“The Statistics and Computing journal gratefully acknowledges the contributions for this special issue, celebrating 25 years of publication. In the past 25 years, the journal has published innovative, distinguished research by leading scholars and professionals. Papers have been read by thousands of researchers world-wide, demonstrating the global importance of this field. The Statistics and Computing journal looks forward to many more years of exciting research as the field continues to expand.” Mark Girolami, Editor in Chief for The Statistics and Computing journal

Our joint [Peter Green, Krzysztof Łatuszyński, Marcelo Pereyra, and myself] review [open access!] on the important features of Bayesian computation has already appeared in the special 25th anniversary issue of Statistics & Computing! Along with the following papers

which means very good company, indeed! And happy B’day to Statistics & Computing!

Statistics month in Marseilles (CIRM)

Posted in Books, Kids, Mountains, pictures, Running, Statistics, Travel, University life, Wines with tags , , , , , , , , , , , , , , on June 24, 2015 by xi'an

Calanque de Morgiou, Marseille, July 7, 2010Next February, the fabulous Centre International de Recherche en Mathématiques (CIRM) in Marseilles, France, will hold a Statistics month, with the following programme over five weeks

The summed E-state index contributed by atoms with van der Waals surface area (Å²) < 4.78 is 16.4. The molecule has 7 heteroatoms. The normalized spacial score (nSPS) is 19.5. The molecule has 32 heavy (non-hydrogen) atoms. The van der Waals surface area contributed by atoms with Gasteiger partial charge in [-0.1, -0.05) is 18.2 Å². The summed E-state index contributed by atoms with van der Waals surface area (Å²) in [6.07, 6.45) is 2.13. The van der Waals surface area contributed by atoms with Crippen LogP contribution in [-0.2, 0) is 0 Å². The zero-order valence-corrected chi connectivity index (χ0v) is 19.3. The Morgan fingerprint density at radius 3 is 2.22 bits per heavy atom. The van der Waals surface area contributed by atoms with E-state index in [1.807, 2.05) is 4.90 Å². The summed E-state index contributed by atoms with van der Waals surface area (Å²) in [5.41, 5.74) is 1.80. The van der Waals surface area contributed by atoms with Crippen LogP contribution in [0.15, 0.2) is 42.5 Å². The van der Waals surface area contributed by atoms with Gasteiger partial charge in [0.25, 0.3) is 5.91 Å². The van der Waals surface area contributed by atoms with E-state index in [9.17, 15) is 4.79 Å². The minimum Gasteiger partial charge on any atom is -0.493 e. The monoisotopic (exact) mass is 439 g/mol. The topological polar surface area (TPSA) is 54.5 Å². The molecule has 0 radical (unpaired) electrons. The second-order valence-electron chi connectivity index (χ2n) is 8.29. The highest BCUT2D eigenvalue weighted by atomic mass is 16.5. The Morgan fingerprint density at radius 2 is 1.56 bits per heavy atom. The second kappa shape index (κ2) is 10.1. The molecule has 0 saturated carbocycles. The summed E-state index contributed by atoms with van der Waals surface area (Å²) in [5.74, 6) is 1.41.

Each week will see minicourses of a few hours (2-3) and advanced talks, leaving time for interactions and collaborations. (I will give one of those minicourses on Bayesian foundations.) The scientific organisers of the B’ week are Gilles Celeux and Nicolas Chopin.

The CIRM is a wonderful meeting place, in the mountains between Marseilles and Cassis, with many trails to walk and run, and hundreds of fantastic climbing routes in the Calanques at all levels. (In February, the sea is too cold to contemplate swimming. The good side is that it is not too warm to climb and the risk of bush fire is very low!) We stayed there with Jean-Michel Marin a few years ago when preparing Bayesian Essentials. The maths and stats library is well-provided, with permanent access for quiet working sessions. This is the French version of the equally fantastic German Mathematik Forschungsinstitut Oberwolfach. There will be financial support available from the supporting societies and research bodies, at least for young participants and the costs if any are low, for excellent food and excellent lodging. Definitely not a scam conference!

whazzat?! [scam conferences inc.]